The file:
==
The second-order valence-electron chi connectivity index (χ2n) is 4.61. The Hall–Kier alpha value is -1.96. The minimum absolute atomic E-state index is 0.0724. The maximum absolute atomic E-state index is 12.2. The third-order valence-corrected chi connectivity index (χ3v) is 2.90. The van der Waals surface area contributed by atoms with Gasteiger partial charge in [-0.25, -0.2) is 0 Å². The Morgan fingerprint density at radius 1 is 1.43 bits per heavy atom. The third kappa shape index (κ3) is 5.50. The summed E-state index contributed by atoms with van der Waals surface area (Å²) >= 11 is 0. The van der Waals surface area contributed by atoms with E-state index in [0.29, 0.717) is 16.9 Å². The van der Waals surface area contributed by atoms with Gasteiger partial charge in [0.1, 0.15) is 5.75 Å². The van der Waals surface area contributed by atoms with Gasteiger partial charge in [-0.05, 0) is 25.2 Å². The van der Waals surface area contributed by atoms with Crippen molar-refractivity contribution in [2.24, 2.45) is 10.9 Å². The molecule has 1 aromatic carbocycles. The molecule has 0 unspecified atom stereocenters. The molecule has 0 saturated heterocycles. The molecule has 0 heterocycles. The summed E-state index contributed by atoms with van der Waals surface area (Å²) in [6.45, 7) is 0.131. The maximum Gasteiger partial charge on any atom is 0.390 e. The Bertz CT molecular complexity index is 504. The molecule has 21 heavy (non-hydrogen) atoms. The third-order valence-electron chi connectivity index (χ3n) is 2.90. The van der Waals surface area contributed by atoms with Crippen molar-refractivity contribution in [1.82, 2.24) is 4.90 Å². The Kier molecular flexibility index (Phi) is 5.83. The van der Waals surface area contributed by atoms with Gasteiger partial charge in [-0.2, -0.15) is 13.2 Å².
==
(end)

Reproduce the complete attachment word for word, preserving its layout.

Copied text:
The second-order valence-electron chi connectivity index (χ2n) is 4.61. The Hall–Kier alpha value is -1.96. The minimum absolute atomic E-state index is 0.0724. The maximum absolute atomic E-state index is 12.2. The third-order valence-corrected chi connectivity index (χ3v) is 2.90. The van der Waals surface area contributed by atoms with Gasteiger partial charge in [-0.25, -0.2) is 0 Å². The Morgan fingerprint density at radius 1 is 1.43 bits per heavy atom. The third kappa shape index (κ3) is 5.50. The summed E-state index contributed by atoms with van der Waals surface area (Å²) >= 11 is 0. The van der Waals surface area contributed by atoms with E-state index in [0.29, 0.717) is 16.9 Å². The van der Waals surface area contributed by atoms with Gasteiger partial charge in [0.1, 0.15) is 5.75 Å². The van der Waals surface area contributed by atoms with Gasteiger partial charge in [-0.05, 0) is 25.2 Å². The van der Waals surface area contributed by atoms with Crippen molar-refractivity contribution in [2.24, 2.45) is 10.9 Å². The molecule has 1 aromatic carbocycles. The molecule has 0 unspecified atom stereocenters. The molecule has 0 saturated heterocycles. The molecule has 0 heterocycles. The summed E-state index contributed by atoms with van der Waals surface area (Å²) in [6.45, 7) is 0.131. The maximum Gasteiger partial charge on any atom is 0.390 e. The Bertz CT molecular complexity index is 504. The molecule has 21 heavy (non-hydrogen) atoms. The third-order valence-electron chi connectivity index (χ3n) is 2.90. The van der Waals surface area contributed by atoms with Crippen molar-refractivity contribution in [1.82, 2.24) is 4.90 Å². The Kier molecular flexibility index (Phi) is 5.83. The van der Waals surface area contributed by atoms with Gasteiger partial charge in [-0.2, -0.15) is 13.2 Å².